The reason that a lower resting heart rate is usually better than a higher resting heart rate is that it is indicative of better cardiovascular efficiency.

Remember, the heart has to meet the oxygen needs of all of the different cells, tissues, and organs in the body.

This oxygen is delivered through the blood via the circulatory system.

A heart rate watch reading of 85.

Returning to the concept of cardiac output, the heart has to pump a certain amount of blood throughout the body depending on the needs of your tissues, and this is accomplished by beating a certain number of times per minute and ejecting a certain amount of blood out of the ventricles of the heart with each beat. 

If your heart muscle is stronger and more powerful, it can pump a greater volume of blood with each beat, reducing the requisite number of beats per minute to satisfy the cells’ need for oxygen.

The fitter you are, the more efficient your heart gets at having these stronger contractions, which means that your stroke volume increases.

As a result, your heart rate can decrease at the same levels of activity that previously required a higher heartbeat.

There are other additional favorable cardiovascular adaptations that occur from consistent aerobic exercise, including:

  • Increase in blood plasma volume (which means you have more blood for a higher stroke volume)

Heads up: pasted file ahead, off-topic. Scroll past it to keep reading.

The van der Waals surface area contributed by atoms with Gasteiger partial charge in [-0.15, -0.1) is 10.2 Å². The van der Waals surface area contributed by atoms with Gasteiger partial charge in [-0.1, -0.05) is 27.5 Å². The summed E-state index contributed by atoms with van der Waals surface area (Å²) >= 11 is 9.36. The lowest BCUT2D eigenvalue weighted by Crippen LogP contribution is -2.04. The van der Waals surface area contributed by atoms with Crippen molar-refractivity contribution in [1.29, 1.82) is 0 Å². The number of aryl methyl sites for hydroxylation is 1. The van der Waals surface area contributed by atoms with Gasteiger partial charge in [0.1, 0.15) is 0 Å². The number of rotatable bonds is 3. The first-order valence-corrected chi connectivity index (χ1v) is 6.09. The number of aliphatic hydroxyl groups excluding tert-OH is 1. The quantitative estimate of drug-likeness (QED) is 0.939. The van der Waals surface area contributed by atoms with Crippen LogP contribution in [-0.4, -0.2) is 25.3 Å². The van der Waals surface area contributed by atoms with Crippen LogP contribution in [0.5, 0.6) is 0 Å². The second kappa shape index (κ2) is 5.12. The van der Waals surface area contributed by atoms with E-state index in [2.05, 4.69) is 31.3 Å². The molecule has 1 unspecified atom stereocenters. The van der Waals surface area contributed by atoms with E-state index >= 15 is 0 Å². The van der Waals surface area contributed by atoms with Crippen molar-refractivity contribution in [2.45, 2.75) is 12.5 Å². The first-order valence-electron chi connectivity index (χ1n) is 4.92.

• Greater elasticity of your blood vessels to handle more blood volume without increasing blood pressure
  • Larger chamber size, enabling more blood to be pumped without increasing the ejection fraction (the percentage of blood ejected out of the chambers of the heart with each beat)
A person looks at their sport watch.

Additionally, with aerobic training and improved cardiovascular health, your muscles become more efficient at extracting oxygen from the blood and using it to generate the energy they need for your physical activity.

Your body essentially becomes more economical with oxygen, reducing the demand, and subsequently reducing the necessary cardiac output.

All of these adaptations together decrease your resting heart rate (as well as your heart rate during submaximal exercise) and are demonstrative of better cardiovascular health and performance.

For these reasons, a lower resting heart rate is indicative of the fact that your heart is not having to work as hard to meet the needs of your body. The less stress and strain on your heart, the lower the risk of adverse cardiovascular events.

If you habitually track your average resting heart rate, you should notice that it trends downward as you get in better shape through consistent exercise training. 

A person compares their heart rate of 75 to what's a good resting heart rate for their age on their cell phone.

With that said, another benefit of measuring your resting heart rate is that daily fluctuations can give you insight into certain parameters in your life.

There are lots of factors that can affect your average resting heart rate, as well as day-to-day resting heart rate, and one of the main factors influential in the latter is your stress level.